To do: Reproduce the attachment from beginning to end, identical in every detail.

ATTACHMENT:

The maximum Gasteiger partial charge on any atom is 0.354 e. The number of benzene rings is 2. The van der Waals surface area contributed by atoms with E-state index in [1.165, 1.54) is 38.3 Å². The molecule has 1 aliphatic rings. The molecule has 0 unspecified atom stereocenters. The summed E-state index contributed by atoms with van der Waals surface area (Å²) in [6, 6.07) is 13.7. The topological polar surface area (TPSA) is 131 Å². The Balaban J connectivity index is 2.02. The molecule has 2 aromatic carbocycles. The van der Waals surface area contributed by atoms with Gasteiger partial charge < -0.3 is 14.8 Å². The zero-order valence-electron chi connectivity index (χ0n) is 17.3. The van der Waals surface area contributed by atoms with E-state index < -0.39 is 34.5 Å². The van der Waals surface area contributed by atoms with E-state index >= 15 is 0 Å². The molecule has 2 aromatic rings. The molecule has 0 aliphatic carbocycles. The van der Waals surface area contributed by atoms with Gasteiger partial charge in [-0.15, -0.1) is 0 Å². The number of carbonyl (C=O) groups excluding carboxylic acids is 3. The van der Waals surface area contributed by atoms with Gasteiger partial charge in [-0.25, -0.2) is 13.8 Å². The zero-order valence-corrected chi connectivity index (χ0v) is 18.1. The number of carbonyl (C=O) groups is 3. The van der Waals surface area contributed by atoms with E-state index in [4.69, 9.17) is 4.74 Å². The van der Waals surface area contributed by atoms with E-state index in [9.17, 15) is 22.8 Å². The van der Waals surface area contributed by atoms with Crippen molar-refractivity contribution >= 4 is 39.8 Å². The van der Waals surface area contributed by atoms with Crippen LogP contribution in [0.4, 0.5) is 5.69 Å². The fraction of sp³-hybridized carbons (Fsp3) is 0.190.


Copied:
The maximum Gasteiger partial charge on any atom is 0.354 e. The number of benzene rings is 2. The van der Waals surface area contributed by atoms with E-state index in [1.165, 1.54) is 38.3 Å². The molecule has 1 aliphatic rings. The molecule has 0 unspecified atom stereocenters. The summed E-state index contributed by atoms with van der Waals surface area (Å²) in [6, 6.07) is 13.7. The topological polar surface area (TPSA) is 131 Å². The Balaban J connectivity index is 2.02. The molecule has 2 aromatic carbocycles. The van der Waals surface area contributed by atoms with Gasteiger partial charge < -0.3 is 14.8 Å². The zero-order valence-electron chi connectivity index (χ0n) is 17.3. The van der Waals surface area contributed by atoms with E-state index < -0.39 is 34.5 Å². The van der Waals surface area contributed by atoms with E-state index >= 15 is 0 Å². The molecule has 2 aromatic rings. The molecule has 0 aliphatic carbocycles. The van der Waals surface area contributed by atoms with Gasteiger partial charge in [-0.15, -0.1) is 0 Å². The number of carbonyl (C=O) groups excluding carboxylic acids is 3. The van der Waals surface area contributed by atoms with Gasteiger partial charge in [-0.25, -0.2) is 13.8 Å². The zero-order valence-corrected chi connectivity index (χ0v) is 18.1. The number of carbonyl (C=O) groups is 3. The van der Waals surface area contributed by atoms with E-state index in [4.69, 9.17) is 4.74 Å². The van der Waals surface area contributed by atoms with E-state index in [9.17, 15) is 22.8 Å². The van der Waals surface area contributed by atoms with Crippen molar-refractivity contribution >= 4 is 39.8 Å². The van der Waals surface area contributed by atoms with Crippen LogP contribution in [0.4, 0.5) is 5.69 Å². The fraction of sp³-hybridized carbons (Fsp3) is 0.190.